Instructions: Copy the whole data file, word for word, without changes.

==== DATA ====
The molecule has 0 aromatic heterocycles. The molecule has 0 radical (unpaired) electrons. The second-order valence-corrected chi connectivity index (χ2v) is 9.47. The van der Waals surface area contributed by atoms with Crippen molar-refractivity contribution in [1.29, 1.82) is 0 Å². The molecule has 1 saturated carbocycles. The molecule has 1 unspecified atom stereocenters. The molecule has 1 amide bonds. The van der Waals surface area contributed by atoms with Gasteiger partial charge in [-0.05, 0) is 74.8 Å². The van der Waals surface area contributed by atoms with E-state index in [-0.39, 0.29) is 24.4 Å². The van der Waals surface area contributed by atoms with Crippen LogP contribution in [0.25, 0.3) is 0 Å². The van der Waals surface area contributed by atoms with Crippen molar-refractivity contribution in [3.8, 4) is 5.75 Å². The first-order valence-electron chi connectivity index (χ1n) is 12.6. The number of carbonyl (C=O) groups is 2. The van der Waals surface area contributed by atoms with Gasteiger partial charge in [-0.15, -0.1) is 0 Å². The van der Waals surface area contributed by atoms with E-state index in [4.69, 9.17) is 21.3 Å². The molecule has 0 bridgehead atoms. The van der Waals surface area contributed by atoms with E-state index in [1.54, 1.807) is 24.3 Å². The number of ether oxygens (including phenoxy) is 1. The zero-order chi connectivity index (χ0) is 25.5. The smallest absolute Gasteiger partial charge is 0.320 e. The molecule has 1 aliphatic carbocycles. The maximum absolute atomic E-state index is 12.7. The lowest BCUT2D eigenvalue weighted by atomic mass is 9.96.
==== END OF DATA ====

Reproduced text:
The molecule has 0 aromatic heterocycles. The molecule has 0 radical (unpaired) electrons. The second-order valence-corrected chi connectivity index (χ2v) is 9.47. The van der Waals surface area contributed by atoms with Crippen molar-refractivity contribution in [1.29, 1.82) is 0 Å². The molecule has 1 saturated carbocycles. The molecule has 1 unspecified atom stereocenters. The molecule has 1 amide bonds. The van der Waals surface area contributed by atoms with Gasteiger partial charge in [-0.05, 0) is 74.8 Å². The van der Waals surface area contributed by atoms with E-state index in [-0.39, 0.29) is 24.4 Å². The van der Waals surface area contributed by atoms with Crippen LogP contribution in [0.25, 0.3) is 0 Å². The van der Waals surface area contributed by atoms with Crippen molar-refractivity contribution in [3.8, 4) is 5.75 Å². The first-order valence-electron chi connectivity index (χ1n) is 12.6. The number of carbonyl (C=O) groups is 2. The van der Waals surface area contributed by atoms with Gasteiger partial charge in [-0.15, -0.1) is 0 Å². The van der Waals surface area contributed by atoms with E-state index in [4.69, 9.17) is 21.3 Å². The molecule has 0 bridgehead atoms. The van der Waals surface area contributed by atoms with E-state index in [1.54, 1.807) is 24.3 Å². The number of ether oxygens (including phenoxy) is 1. The zero-order chi connectivity index (χ0) is 25.5. The smallest absolute Gasteiger partial charge is 0.320 e. The molecule has 1 aliphatic carbocycles. The maximum absolute atomic E-state index is 12.7. The lowest BCUT2D eigenvalue weighted by atomic mass is 9.96.